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Sustainable architecture without architects presentation

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Assess how sun, wind, water, and thermal mass have been used to transform a harsh natural environment into a comfortable residential environment

Evaluate innovative uses of local material in building

Weigh the benefits and drawbacks of using only local materials to create buildings

Published in: Environment

Sustainable architecture without architects presentation

  1. 1. Sustainable Architecture without Architects How the people of a small town on the cross road to silk road in Persia used micro-climate and their local materials to create energy-efficient homes
  2. 2. Sustainable Architecture without Architects This presentation is protected by US and International Copyright laws. Reproduction, distribution, display and use of the presentation without written permission of the speaker is prohibited.
  3. 3. Learning Objectives Passive solar design Assess how they have used sun, wind, water, and thermal mass to transform a harsh natural environment into a comfortable residential space Evaluate innovative uses of local material in building Weigh the benefits and drawbacks of using only local materials to create buildings Observe the use of these techniques in modern architecture
  4. 4. What is a Green Building? Based on USGBC Location, location Building design Indoors-environmental quality Windows and doors Water efficiency Energy efficiency Green building materials Insulations Renewable energy Landscaping
  5. 5. Energy Saving
  6. 6. Passive Solar Design Principles Heating and cooling without mechanical system Orientation (south facing windows) Glazing Shading Thermal mass Insulation Ventilation Landscaping (Planting for wind diversion, shade, natural air conditioner, water feature)
  7. 7. San Diego Micro Climate Coastal Inland Mountain Desert
  8. 8. Orientation Sun path during summer and winter Winter Summer Maximize south facing windows
  9. 9. Glazing and Day lighting Locate windows in South and north facing walls Good day lighting creates a pleasant atmosphere and elevates mood and reduce depression Reduces electric lighting usage during the day
  10. 10. Shading Outside Southern wall: overhangs Reduces intense light and glare East and West windows
  11. 11. Thermal mass Winter time: Absorbs and stores the heat during the day then radiates the heat at night with a delayed effect and moderately. Summer time: Absorbs nighttime coolness and release it slowly during the hot days. Tile or stained concrete floor. Masonry or tile Fire place surround. Concrete or tile countertops. Concrete mass walls. Pond roof . Light color painted wall to reflect on the floor. No throw rugs on the floor. Fade?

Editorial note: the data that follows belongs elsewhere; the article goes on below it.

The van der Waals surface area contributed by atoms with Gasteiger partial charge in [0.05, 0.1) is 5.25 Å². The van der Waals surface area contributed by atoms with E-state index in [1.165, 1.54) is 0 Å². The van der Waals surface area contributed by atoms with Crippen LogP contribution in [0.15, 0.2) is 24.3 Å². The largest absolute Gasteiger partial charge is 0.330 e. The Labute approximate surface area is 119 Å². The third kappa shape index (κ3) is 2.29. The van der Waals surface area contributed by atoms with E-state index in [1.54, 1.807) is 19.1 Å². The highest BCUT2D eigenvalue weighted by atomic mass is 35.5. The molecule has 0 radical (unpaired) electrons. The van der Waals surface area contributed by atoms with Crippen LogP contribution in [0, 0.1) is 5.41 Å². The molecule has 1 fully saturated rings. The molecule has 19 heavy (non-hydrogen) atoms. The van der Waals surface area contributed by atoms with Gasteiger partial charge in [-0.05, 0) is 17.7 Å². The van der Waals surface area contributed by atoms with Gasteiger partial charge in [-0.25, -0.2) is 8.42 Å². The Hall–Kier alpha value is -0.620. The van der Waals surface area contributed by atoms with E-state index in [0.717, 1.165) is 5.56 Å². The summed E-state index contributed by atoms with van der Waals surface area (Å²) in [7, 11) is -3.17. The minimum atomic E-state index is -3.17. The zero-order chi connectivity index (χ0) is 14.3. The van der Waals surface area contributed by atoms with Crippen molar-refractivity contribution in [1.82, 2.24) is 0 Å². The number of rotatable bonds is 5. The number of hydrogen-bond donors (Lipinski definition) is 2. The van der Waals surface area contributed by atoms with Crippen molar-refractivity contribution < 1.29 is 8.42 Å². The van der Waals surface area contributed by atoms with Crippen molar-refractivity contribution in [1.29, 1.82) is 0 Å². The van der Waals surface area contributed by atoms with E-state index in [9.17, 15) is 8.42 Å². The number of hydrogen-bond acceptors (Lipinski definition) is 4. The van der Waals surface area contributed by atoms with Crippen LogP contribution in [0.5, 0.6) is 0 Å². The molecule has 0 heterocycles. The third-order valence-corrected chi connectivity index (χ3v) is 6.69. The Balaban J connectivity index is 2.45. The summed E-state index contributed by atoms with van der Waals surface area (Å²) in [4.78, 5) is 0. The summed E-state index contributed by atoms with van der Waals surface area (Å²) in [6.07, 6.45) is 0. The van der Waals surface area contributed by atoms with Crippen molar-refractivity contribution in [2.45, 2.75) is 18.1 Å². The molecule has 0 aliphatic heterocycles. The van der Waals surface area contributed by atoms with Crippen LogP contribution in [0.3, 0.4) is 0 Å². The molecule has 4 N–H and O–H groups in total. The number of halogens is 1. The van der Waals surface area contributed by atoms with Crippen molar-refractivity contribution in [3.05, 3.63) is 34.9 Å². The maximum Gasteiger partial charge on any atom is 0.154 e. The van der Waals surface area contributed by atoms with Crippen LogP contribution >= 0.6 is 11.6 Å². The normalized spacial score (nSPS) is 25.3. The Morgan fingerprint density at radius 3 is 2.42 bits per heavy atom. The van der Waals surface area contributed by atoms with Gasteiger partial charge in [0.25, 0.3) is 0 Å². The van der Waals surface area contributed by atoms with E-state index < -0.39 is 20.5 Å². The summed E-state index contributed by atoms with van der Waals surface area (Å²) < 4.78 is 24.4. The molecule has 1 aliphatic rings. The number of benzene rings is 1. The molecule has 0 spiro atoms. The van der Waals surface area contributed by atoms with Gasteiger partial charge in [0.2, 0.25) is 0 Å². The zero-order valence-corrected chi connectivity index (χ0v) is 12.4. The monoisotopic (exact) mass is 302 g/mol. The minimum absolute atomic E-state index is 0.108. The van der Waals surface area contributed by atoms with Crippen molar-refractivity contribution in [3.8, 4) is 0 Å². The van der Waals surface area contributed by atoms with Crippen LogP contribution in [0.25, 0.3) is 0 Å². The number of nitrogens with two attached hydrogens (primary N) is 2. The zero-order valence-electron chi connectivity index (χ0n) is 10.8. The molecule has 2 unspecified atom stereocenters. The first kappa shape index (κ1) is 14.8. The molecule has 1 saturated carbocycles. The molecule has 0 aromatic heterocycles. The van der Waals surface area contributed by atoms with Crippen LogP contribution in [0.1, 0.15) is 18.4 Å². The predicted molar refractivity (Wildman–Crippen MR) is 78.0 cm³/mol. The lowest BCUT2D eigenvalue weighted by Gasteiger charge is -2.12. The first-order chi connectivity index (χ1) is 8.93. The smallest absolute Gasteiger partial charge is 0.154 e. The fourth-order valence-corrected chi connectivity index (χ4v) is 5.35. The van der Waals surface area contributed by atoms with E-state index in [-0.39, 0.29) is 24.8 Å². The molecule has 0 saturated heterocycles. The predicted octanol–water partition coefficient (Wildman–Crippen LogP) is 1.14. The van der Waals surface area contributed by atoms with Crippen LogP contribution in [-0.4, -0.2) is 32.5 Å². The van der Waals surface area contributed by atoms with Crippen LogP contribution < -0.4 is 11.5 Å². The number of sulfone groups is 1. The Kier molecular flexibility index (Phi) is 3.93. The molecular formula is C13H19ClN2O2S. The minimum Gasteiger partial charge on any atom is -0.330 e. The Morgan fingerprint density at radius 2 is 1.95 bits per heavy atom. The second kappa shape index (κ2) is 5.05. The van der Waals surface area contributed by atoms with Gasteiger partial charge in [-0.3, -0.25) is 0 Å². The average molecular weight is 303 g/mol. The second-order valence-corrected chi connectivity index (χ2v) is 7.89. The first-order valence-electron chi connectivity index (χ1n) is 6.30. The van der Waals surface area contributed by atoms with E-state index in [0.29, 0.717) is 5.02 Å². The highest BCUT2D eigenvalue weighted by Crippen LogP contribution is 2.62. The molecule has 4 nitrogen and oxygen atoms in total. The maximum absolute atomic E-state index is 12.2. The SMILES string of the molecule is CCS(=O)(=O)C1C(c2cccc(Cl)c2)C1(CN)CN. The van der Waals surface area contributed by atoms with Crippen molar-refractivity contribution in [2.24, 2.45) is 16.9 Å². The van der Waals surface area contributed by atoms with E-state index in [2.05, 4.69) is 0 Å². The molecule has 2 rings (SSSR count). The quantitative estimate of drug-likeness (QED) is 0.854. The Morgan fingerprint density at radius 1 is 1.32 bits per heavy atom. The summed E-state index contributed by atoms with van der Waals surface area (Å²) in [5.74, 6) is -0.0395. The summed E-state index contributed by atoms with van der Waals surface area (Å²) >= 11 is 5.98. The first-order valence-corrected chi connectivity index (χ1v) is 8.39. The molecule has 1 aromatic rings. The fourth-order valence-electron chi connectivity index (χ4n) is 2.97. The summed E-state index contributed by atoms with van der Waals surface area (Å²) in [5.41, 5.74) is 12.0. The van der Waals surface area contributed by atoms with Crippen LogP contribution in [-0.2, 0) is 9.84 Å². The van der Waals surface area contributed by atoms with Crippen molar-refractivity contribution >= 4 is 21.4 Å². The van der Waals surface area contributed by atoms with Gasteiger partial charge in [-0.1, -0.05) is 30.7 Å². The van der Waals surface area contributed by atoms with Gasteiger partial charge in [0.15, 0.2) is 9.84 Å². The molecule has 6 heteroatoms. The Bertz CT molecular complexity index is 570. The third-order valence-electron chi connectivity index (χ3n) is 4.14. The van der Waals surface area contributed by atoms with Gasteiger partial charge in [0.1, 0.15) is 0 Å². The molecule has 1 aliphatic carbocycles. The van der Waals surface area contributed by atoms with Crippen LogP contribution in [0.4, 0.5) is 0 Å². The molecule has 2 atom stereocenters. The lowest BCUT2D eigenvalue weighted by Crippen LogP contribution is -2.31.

12. 12. Ventilation Controlled movement of air through a building not a leak Evaporative cooling Cross Ventilation Stack ventilation
  13. 13. Landscaping Wind break Natural air conditioner Creating shade
  14. 14. Do we follow 2000 year old design rules?
  15. 15. Desert Micro Climate!
  16. 16. Desert Micro Climate Hostile environment Very little vegetation Almost no rainfall Sand storms Loss of life Not popular with travellers Vast area with few roads Marco Polo in 13th Century • Lack of water, heat and vicious sand, Summer temperature up to 120°F Winter temperature dips below -4 °F Temperatures soar in the sun, but drop rapidly at dusk
  17. 17. Comfort Zone Chart for Tabas Building bio-climatic chart by Milne and Givoni July 12th Tabas Temp: Max: 106’° Min: 68° F F Humidity : 9% Wind: 14 mph NNE
  18. 18. Materials Earth 1/3 of population, half in developing counties Architect Gernot Minke Straw White plaster Wood
  19. 19. Other problems Cultural: Privacy, attack, protection Economic Status: Animals, distance, food storage Structural System: Only adobe
  20. 20. ELEMENTS OF DESTINY
  21. 21. Tabas, an oasis in the desert A city which used to exist! •“Pearl of Persian cities” •“Bride of Persian cities”
  22. 22. Tabas Compare with Yazd a designated historic city
  23. 23. Why Tabas became important? • Connection to silk road • Motels or “Karevan Sara” • Source of water • Coal mines
  24. 24. Tabas, in the middle of the desert • Trade center • Source of water
  25. 25. Tabas, how it became an oasis? • Existence of water • Love of planting trees • Need for shade • Distance • Farms irrigation
  26. 26. Tree Preservation